The Economic Aftermath of Hurricane Ian

ON 10/14/2022 AT 11:56 PM

Ian, one of the most destructive hurricanes ever to hit Florida and the southeastern United States, has left the region with estimated damage of between $66 and $75 billion. Crops, housing, roads, bridges, and all varieties of infrastructure are in ruins.

Fort Myers Beach before and after Hurricane Ian came ashore

Fort Myers Beach in Florida, shown here before Hurricane Ian in a photo on the left taken on August 17, and the same area shot on September 30 after the hurricane's onslaught. Photo: James Levinson, via Twitter

On September 19, the tropical storm that gave birth to Hurricane Ian formed just east of the Windward Islands. It moved relatively rapidly westward, bringing with it at first mostly just winds and heavy rains to the Leeward Islands of Aruba, Bonaire, and Curaçao, and to Trinidad and Tobago. While it was still not even declared a tropical depression, the storm’s large expanse also buffeted the northern coasts of Colombia and Venezuela between September 21 and 22.

Moving northwards into the warmer waters of the Caribbean, Ian transformed rapidly, first into a major tropical depression then to a hurricane. On September 27, it ripped into Pinar del Rio in western Cuba with Category 3 winds rising as high as 125 mph. There it knocked out all electrical power, forced 50,000 to evacuate, and moved many to an array of 55 shelters. Croplands, roadways, homes, and other buildings were wiped out with what local officials called “significant” damages.

Emergency help to Cuba moved in quickly to assist with short-term emergency care, rebuilding electrical infrastructure, and planning for rebuilding. Close allies such as Venezuela sent emergency teams, humanitarian supplies, and equipment to assist with recovery efforts.

After crossing Cuba, the storm moved northwards into the Gulf of Mexico, where the even hotter waters there powered the rapid growth of Hurricane Ian into a Category 4 hurricane with sustained top winds of 155 mph as of September 28. The storm was also wide, with winds of high tropical storm force levels extending as far out as 140 miles.

On September 28, Ian made landfall next at Cayo Costa on Florida’s southwest coast with winds just slightly weaker, at 150 mph, mostly because of the storm approaching land. The winds and forward force of the storm brought with them a storm surge rising 12 to 18 feet at its highest. As Hurricane Ian came ashore, it slashed through the cities of Fort Myers, Port Charlotte, and their surrounds on the southwestern gulf coast of the state, then moved northeasterly across Orlando. After crossing Florida it just barely avoided the populous city of Jacksonville as it exited land areas just north of Florida.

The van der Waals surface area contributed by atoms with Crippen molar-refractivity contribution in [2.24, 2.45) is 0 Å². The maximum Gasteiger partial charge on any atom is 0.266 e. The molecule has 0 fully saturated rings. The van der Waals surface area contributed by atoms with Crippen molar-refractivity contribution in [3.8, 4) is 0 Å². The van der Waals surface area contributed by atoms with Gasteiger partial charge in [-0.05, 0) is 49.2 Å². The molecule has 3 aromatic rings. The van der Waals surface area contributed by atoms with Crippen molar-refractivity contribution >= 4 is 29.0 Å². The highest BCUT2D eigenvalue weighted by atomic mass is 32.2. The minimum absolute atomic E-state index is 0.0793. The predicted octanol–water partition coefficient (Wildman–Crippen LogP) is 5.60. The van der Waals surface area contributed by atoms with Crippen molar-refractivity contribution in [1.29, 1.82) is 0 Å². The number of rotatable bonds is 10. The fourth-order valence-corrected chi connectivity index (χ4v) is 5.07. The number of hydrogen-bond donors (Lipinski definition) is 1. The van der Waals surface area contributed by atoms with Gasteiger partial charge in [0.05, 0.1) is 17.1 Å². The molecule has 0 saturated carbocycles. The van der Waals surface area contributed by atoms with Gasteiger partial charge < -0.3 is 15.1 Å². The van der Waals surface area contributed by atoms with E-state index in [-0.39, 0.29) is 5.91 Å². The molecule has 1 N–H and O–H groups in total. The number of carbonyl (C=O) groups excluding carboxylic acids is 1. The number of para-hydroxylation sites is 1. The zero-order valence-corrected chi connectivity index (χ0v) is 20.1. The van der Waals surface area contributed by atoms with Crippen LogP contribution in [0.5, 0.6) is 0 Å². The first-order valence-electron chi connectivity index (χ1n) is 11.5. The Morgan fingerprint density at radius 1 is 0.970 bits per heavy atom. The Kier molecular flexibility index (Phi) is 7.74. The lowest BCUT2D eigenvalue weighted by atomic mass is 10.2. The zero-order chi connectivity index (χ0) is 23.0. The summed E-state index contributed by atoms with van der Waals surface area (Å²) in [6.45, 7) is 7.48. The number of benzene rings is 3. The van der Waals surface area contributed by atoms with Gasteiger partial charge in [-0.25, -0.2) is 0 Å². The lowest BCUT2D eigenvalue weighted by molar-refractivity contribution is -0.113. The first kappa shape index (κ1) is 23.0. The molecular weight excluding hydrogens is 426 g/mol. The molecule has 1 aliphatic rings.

Ian eventually weakened in intensity to tropical storm levels as it made its last traverse across Florida. But when Ian headed back out to sea, this time over the Atlantic Ocean, it intensified again and gathered moisture quickly. After twisting direction again more directly northwards, it eventually made its third landfall on the afternoon of September 30 near Georgetown, South Carolina, with sustained winds of 85 mph. It lost energy again quickly but continued to dump heavy rains as it transitioned into a tropical cyclone over the eastern coast of South Carolina and up across North Carolina. It eventually died out as a formal storm structure by the time it reached Virginia.

As it passed, Hurricane Ian also dumped widespread and mostly unimaginable levels of rainfall along the storm path in Florida as well as out along the coastal areas on either side. In many regions the totals exceed one foot, much of it delivered to a given area in less than one day's time.

In its wake, the city of Fort Myers, which received much of the full force of the winds and rain, left streets flooded, bridges blown out, stormwater systems broken, electrical power grids ripped out, houses flooded out even if they remained standing, and damage to virtually everything present. The impact there covered a wide swath, including the resort region of Sanibel Island, and heavy flooding in parts of nearby Tampa and Sarasota.

Within central Florida, the state’s citrus plantations suffered major harm and the region’s entertainment industry, which includes Walt Disney World, was shuttered with currently unknown impacts on structures there.

Flooding nearby Orlando Florida because of Hurricane Ian

View of roads, homes, and other buildings inundated in Central Florida\'s Orange County as Ian dumped its deluge of rain on the area. Photo: Orange County Sheriff's Office

In South Carolina, heavy flooding and home damage was reported throughout, including in the important coastal cities of Myrtle Beach and Charleston. Farmlands and livestock growing parts of the state are expected to report in with significant long-term damage there as well.

As of October 4, according to Florida’s Office of Insurance Regulation over 282,000 insurance claims have already been filed in the state connected with Hurricane Ian. Those claims total to some $2.04 billion in insured losses. This is already up sharply from October 3’s total claims of 209,940 filings, which amounted to $1.61 billion in total.

Those claims are broken down as shown in the table below.